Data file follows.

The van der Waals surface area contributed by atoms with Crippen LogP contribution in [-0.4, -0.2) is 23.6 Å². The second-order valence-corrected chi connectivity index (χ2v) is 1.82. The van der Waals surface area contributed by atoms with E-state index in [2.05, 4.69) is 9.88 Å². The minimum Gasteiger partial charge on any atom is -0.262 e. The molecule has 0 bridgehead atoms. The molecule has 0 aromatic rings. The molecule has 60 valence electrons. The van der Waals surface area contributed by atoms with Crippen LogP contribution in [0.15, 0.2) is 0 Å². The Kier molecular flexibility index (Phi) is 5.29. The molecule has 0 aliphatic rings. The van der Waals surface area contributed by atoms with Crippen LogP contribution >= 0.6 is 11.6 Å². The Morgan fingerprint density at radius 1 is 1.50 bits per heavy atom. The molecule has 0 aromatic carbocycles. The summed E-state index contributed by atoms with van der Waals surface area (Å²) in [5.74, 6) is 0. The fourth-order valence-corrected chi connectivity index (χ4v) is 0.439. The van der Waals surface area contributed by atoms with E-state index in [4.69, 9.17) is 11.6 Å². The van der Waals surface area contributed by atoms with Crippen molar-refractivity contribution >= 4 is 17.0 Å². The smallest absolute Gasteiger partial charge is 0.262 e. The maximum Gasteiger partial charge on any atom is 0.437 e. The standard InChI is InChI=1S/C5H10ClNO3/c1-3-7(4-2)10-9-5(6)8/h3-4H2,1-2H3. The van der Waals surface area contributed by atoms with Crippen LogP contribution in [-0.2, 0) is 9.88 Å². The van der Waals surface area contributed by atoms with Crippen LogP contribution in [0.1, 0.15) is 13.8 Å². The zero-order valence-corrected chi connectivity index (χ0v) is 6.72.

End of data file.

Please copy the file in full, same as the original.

The van der Waals surface area contributed by atoms with Crippen LogP contribution in [-0.4, -0.2) is 23.6 Å². The second-order valence-corrected chi connectivity index (χ2v) is 1.82. The van der Waals surface area contributed by atoms with E-state index in [2.05, 4.69) is 9.88 Å². The minimum Gasteiger partial charge on any atom is -0.262 e. The molecule has 0 bridgehead atoms. The molecule has 0 aromatic rings. The molecule has 60 valence electrons. The van der Waals surface area contributed by atoms with Crippen LogP contribution in [0.15, 0.2) is 0 Å². The Kier molecular flexibility index (Phi) is 5.29. The molecule has 0 aliphatic rings. The van der Waals surface area contributed by atoms with Crippen LogP contribution >= 0.6 is 11.6 Å². The Morgan fingerprint density at radius 1 is 1.50 bits per heavy atom. The molecule has 0 aromatic carbocycles. The summed E-state index contributed by atoms with van der Waals surface area (Å²) in [5.74, 6) is 0. The fourth-order valence-corrected chi connectivity index (χ4v) is 0.439. The van der Waals surface area contributed by atoms with E-state index in [4.69, 9.17) is 11.6 Å². The van der Waals surface area contributed by atoms with Crippen molar-refractivity contribution >= 4 is 17.0 Å². The smallest absolute Gasteiger partial charge is 0.262 e. The maximum Gasteiger partial charge on any atom is 0.437 e. The standard InChI is InChI=1S/C5H10ClNO3/c1-3-7(4-2)10-9-5(6)8/h3-4H2,1-2H3. The van der Waals surface area contributed by atoms with Crippen LogP contribution in [-0.2, 0) is 9.88 Å². The van der Waals surface area contributed by atoms with Crippen LogP contribution in [0.1, 0.15) is 13.8 Å². The zero-order valence-corrected chi connectivity index (χ0v) is 6.72.